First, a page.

Natural flights of the human mind
Clare Morrall.

With her debut novel, Astonishing Splashes Of Colour, Clare Morrall picked up a sought-after short-listing for the Booker Prize. Now her new offering, Natural Flights Of The Human Mind, proves this was no flash in the pan.

Beautifully told, Morrall deftly draws the reader in with this touching story of two misfits whose accidental meeting brings them both back to life.

Peter Straker lives a life of carefully constructed routine, alone in a disused lighthouse, where his only company is two cats and the voices of 78 people he believes he killed 24 years ago.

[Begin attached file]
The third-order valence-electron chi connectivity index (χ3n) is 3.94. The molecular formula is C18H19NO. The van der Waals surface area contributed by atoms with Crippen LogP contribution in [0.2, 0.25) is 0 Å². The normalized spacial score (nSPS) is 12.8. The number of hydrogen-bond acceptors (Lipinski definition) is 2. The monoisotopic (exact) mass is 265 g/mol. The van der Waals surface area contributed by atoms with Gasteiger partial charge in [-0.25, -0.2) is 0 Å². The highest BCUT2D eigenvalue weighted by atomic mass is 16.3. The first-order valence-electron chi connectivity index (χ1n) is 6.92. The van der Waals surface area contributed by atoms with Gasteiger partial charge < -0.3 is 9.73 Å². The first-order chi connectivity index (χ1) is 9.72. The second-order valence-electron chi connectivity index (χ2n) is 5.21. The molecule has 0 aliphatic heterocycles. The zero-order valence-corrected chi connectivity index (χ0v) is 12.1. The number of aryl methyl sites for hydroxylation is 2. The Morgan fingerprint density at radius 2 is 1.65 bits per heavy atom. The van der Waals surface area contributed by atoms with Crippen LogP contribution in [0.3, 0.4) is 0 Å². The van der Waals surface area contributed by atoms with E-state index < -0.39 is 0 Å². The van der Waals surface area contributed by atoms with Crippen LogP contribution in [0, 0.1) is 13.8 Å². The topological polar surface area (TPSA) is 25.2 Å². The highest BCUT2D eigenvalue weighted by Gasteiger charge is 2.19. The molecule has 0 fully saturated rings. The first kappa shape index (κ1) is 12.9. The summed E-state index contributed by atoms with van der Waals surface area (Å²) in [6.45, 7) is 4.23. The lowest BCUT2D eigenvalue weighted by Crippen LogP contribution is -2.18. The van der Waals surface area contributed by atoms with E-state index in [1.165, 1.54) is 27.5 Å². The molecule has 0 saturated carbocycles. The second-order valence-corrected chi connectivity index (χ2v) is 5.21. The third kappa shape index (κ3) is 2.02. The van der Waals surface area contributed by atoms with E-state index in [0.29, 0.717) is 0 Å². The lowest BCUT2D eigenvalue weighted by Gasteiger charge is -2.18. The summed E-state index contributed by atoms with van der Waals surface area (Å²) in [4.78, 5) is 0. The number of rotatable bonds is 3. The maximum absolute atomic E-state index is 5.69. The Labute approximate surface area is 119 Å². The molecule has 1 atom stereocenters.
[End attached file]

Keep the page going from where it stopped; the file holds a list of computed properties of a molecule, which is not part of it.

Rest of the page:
When Imogen Doody, a school caretaker aggressively chasing her own solitude after a string of tragedies in her past, inherits a dilapidated cottage nearby, the two find themselves unwittingly and unwillingly brought together as they repair the damage.

As the discovery of an old plane forces them both to confront their pasts, the 25th anniversary of the deaths approaches.

Morrall delicately balances all the strands of the story, teasing the reader with half-understood knowledge, before bringing them to a moving climax.

Poignant without being sentimental, it's also surprisingly funny, and never less than believable. Even the loose ends are neatly tied up without it smacking of any contrived effort. Cathy Winston